The mood of the street is not too different. Outside Baghdad's reach, the two self-governing Kurdish enclaves here have established relatively free societies. There is all you cannot find in Baghdad--freedom from Iraqi intelligence, satellite TV, Internet cafes, cell phones and a lively media environment. Yet so long as Saddam remains in power, the experiment here will remain vulnerable. There will also be no justice done for the millions killed or scarred by Saddam's aggression. The images of antiwar demonstrations across Europe could not look more meaningless in this context. The other night, a young hotel employee asked me emphatically: "Why do people in Europe want Saddam?" It was not a rhetorical question.

The steadfastness and yearning for freedom here may not make its way into the news stories, but it will ultimately reshape this nation. Policy makers in Washington should stop worrying about every little detail that might go wrong in the war or post-Saddam period; for it is abundantly clear to anyone here on the ground that Saddam's house will be dismantled by Saddam's citizens, and army, and bureaucrats, and scientists. In fact, during my time here, free Iraqis in the north and the occasional visitors from the yet-to-be-liberated parts kept asking the same question, "When are the Americans coming?" Really, when will they come? "

Iraq is not a nation that the US is attempting to force democracy upon, it is a nation that has been living a torturous nightmare for a long time. Peace activists are not speaking on behalf of the Iraqi people - the Iraqi people love their country, want self-determination, have - on their own - already been formulating democratic practices, and need only one thing: An initial force more powerful than Saddam.
posted by MidasMulligan at 5:24 PM on March 6, 2003

Quoth ednopantz:

To remind our audience: The US participates in multilateral institutions because they serve its interests. America's partners are trying to act (or not act) in ways contrary to America's interests and are shocked, shocked, to discover America less than enthusiastic about these institutions.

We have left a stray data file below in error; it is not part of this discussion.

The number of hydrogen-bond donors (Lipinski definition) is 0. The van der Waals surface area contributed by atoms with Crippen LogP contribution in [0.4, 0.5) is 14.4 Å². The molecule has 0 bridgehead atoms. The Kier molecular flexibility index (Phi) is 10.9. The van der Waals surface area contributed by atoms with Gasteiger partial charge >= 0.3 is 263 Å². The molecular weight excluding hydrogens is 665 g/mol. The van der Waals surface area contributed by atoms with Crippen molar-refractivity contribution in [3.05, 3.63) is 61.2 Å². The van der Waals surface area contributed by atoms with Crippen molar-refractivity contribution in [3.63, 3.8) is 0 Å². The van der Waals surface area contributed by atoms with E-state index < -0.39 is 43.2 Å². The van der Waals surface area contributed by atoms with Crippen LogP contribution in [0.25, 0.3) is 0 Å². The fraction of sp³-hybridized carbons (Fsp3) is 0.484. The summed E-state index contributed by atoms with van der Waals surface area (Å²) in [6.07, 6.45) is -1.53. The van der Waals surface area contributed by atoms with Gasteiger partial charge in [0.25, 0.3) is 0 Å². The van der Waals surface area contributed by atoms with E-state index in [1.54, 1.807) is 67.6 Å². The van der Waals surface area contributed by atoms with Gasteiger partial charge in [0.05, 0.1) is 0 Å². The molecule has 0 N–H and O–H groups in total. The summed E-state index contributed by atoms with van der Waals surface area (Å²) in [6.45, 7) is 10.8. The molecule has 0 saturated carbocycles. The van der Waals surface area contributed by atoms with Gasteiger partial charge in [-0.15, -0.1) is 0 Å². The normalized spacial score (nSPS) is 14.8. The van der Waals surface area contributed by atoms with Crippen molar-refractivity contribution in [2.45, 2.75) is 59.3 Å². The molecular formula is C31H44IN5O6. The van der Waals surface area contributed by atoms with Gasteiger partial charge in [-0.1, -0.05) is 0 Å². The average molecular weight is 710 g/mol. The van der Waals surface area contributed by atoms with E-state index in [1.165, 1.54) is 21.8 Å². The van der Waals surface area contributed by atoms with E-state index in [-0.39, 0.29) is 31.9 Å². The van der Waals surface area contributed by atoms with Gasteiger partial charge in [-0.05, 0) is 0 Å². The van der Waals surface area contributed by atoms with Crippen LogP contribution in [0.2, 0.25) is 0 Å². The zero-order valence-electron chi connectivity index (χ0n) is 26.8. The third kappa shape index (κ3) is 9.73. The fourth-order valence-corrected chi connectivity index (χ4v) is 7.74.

But the institutions even exist because of the assumption (probably a good one) that tryin' extra hard to make interests align is better than simply pursuing ones own.

Right now there's two questions that I'm turning over in my head. One is whether the US would be satisfied by total WMD disarmament from Iraq (I'm pretty sure the answer is no -- the current admin means to change the regime, for better or worse). The other, more important one: Why can't we get cooperation from Germany and France? That's not a rhetorical question for people to seize on and give pat answers for ("because they're idiots"). What I mean is: has anyone asked Germany and/or France (and any other recalcitrant allies) the question what would it take? What would it take for you to get on board with this?

I am pretty sure this conversation has taken place, in fact. I'm just unable to find anywhere where it's publically taken place, so I'm left to fill it in with my own assumptions (and also ponder the implications of the apparent lack of discussion). Anyone have ideas of what's happening here?
posted by namespan at 5:53 PM on March 6, 2003

Side note about my last comment: it may seem to be getting offtopic, but I think it's not. My question is really about whether it's the specific strategy mentioned in the article that's come between the US and its currently recalcitrant allies, or whether there's some other underlying issue that's making it hard.
posted by namespan at 6:01 PM on March 6, 2003

Overwrought jargon plus wide-ranging bullshit plus enthusiasm for war. The US military's strategic writings are as predictable in form as a Tom Clancy novel.

The opinion of Iraqis about what should be done in Iraq (which should carry more weight than anyone else's - including the UN's) is unequivical [sic]: Invade now.